Harriett is the Victorian embodiment of all the virtues then viewed as essential to the womanly ideal: a woman reared to love, honour and obey. Idolising her parents, she learns from childhood to equate love with self-sacrifice, so that when she falls in love with the fiance of her closest friend, there is only one way to confront such an unworthy passion. Or so it seems…
This short novella begins and ends with Harriett Frean and her mother. Sixty some years pass in between. Childhood, family tragedy, romantic complications, and then navigating the perils of adulthood all must come. It’s only 184 pages, but Sinclair’s story is complicated and thoughtfully written.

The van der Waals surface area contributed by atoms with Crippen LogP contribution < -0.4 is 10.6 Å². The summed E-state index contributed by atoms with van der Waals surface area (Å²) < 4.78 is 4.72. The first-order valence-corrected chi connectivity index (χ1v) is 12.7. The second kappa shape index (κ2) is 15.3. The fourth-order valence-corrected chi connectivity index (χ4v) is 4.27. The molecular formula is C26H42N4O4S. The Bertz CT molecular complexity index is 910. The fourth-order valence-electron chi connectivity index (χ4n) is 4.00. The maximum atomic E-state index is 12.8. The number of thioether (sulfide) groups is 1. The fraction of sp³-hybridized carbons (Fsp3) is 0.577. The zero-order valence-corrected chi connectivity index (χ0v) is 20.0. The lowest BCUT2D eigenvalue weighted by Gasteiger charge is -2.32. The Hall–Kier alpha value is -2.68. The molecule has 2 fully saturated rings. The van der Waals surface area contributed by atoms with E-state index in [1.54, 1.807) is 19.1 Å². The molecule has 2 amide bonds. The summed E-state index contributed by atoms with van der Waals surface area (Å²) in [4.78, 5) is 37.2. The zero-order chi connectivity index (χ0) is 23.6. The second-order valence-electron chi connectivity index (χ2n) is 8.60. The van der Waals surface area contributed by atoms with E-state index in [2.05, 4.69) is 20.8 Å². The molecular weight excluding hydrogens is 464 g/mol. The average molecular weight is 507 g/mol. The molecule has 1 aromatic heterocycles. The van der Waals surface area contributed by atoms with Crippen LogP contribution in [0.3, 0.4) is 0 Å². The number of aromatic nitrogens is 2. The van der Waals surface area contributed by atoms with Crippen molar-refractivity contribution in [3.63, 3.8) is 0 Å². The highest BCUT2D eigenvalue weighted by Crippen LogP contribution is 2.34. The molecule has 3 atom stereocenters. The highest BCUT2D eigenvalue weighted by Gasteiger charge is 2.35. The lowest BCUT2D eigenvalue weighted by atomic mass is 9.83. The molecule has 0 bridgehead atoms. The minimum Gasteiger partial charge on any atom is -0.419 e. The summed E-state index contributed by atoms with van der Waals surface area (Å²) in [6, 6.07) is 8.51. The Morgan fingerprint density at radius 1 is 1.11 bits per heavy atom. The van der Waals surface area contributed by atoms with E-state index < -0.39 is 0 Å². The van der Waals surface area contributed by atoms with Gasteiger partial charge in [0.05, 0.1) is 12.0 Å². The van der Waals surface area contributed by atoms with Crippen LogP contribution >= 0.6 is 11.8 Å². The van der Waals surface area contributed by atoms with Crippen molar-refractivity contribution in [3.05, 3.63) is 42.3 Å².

I was most intrigued by Prissy and Harriett’s relationship. There are declarations of love–they say they will never marry for love of one another. It seems very gay. And then strangely…they fall in love with the same man? What a weird love triangle. Love quadrangle? It was all very tragic, indeed.
My love of female Victorians continues. I am not so surprised that I enjoyed this, except for its brevity. (Ugh, can you tell I’ve been reading Victorian fiction? This review is so pretentious!)